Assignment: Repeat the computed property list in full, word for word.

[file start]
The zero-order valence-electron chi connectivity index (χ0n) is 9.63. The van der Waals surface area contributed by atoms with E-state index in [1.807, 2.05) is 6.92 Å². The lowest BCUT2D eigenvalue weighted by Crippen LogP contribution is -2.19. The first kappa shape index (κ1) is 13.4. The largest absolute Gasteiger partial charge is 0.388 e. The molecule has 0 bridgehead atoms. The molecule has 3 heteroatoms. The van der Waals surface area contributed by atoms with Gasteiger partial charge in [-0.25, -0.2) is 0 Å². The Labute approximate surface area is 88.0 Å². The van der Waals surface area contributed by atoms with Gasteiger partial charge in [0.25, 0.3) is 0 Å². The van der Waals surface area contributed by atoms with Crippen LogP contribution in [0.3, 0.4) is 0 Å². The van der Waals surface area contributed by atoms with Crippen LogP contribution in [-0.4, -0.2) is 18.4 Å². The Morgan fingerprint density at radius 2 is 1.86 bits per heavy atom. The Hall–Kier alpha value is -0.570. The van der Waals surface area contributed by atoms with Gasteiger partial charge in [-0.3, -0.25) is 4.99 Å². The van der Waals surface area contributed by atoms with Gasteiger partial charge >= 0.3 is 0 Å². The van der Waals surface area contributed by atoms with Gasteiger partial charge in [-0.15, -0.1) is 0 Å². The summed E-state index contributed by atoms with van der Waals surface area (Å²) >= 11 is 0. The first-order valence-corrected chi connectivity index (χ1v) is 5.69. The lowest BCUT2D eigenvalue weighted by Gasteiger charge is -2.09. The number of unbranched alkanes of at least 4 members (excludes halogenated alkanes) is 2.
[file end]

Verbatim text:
The zero-order valence-electron chi connectivity index (χ0n) is 9.63. The van der Waals surface area contributed by atoms with E-state index in [1.807, 2.05) is 6.92 Å². The lowest BCUT2D eigenvalue weighted by Crippen LogP contribution is -2.19. The first kappa shape index (κ1) is 13.4. The largest absolute Gasteiger partial charge is 0.388 e. The molecule has 0 bridgehead atoms. The molecule has 3 heteroatoms. The van der Waals surface area contributed by atoms with Gasteiger partial charge in [-0.25, -0.2) is 0 Å². The Labute approximate surface area is 88.0 Å². The van der Waals surface area contributed by atoms with Gasteiger partial charge in [0.25, 0.3) is 0 Å². The van der Waals surface area contributed by atoms with Crippen LogP contribution in [0.3, 0.4) is 0 Å². The van der Waals surface area contributed by atoms with Crippen LogP contribution in [-0.4, -0.2) is 18.4 Å². The Morgan fingerprint density at radius 2 is 1.86 bits per heavy atom. The Hall–Kier alpha value is -0.570. The van der Waals surface area contributed by atoms with Gasteiger partial charge in [-0.3, -0.25) is 4.99 Å². The van der Waals surface area contributed by atoms with Gasteiger partial charge >= 0.3 is 0 Å². The van der Waals surface area contributed by atoms with Gasteiger partial charge in [-0.15, -0.1) is 0 Å². The summed E-state index contributed by atoms with van der Waals surface area (Å²) >= 11 is 0. The first-order valence-corrected chi connectivity index (χ1v) is 5.69. The lowest BCUT2D eigenvalue weighted by Gasteiger charge is -2.09. The number of unbranched alkanes of at least 4 members (excludes halogenated alkanes) is 2.